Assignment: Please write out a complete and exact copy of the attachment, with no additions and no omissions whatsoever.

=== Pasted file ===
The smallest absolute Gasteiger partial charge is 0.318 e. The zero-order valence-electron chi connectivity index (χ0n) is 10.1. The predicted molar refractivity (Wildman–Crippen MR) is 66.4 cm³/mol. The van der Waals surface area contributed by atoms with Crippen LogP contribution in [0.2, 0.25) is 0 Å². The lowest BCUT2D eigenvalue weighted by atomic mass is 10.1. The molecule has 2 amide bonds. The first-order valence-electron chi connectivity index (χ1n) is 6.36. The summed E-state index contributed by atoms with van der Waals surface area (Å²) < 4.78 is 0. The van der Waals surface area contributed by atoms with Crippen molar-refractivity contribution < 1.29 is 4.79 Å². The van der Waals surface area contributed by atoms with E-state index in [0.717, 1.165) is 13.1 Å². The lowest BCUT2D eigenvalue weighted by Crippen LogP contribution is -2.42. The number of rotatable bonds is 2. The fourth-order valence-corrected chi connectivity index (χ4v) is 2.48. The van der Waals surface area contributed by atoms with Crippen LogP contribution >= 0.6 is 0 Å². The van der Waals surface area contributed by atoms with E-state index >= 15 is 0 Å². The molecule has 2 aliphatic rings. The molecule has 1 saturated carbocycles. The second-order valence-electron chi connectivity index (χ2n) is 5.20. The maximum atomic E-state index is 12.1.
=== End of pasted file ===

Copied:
The smallest absolute Gasteiger partial charge is 0.318 e. The zero-order valence-electron chi connectivity index (χ0n) is 10.1. The predicted molar refractivity (Wildman–Crippen MR) is 66.4 cm³/mol. The van der Waals surface area contributed by atoms with Crippen LogP contribution in [0.2, 0.25) is 0 Å². The lowest BCUT2D eigenvalue weighted by atomic mass is 10.1. The molecule has 2 amide bonds. The first-order valence-electron chi connectivity index (χ1n) is 6.36. The summed E-state index contributed by atoms with van der Waals surface area (Å²) < 4.78 is 0. The van der Waals surface area contributed by atoms with Crippen molar-refractivity contribution < 1.29 is 4.79 Å². The van der Waals surface area contributed by atoms with E-state index in [0.717, 1.165) is 13.1 Å². The lowest BCUT2D eigenvalue weighted by Crippen LogP contribution is -2.42. The number of rotatable bonds is 2. The fourth-order valence-corrected chi connectivity index (χ4v) is 2.48. The van der Waals surface area contributed by atoms with Crippen LogP contribution >= 0.6 is 0 Å². The van der Waals surface area contributed by atoms with E-state index >= 15 is 0 Å². The molecule has 2 aliphatic rings. The molecule has 1 saturated carbocycles. The second-order valence-electron chi connectivity index (χ2n) is 5.20. The maximum atomic E-state index is 12.1.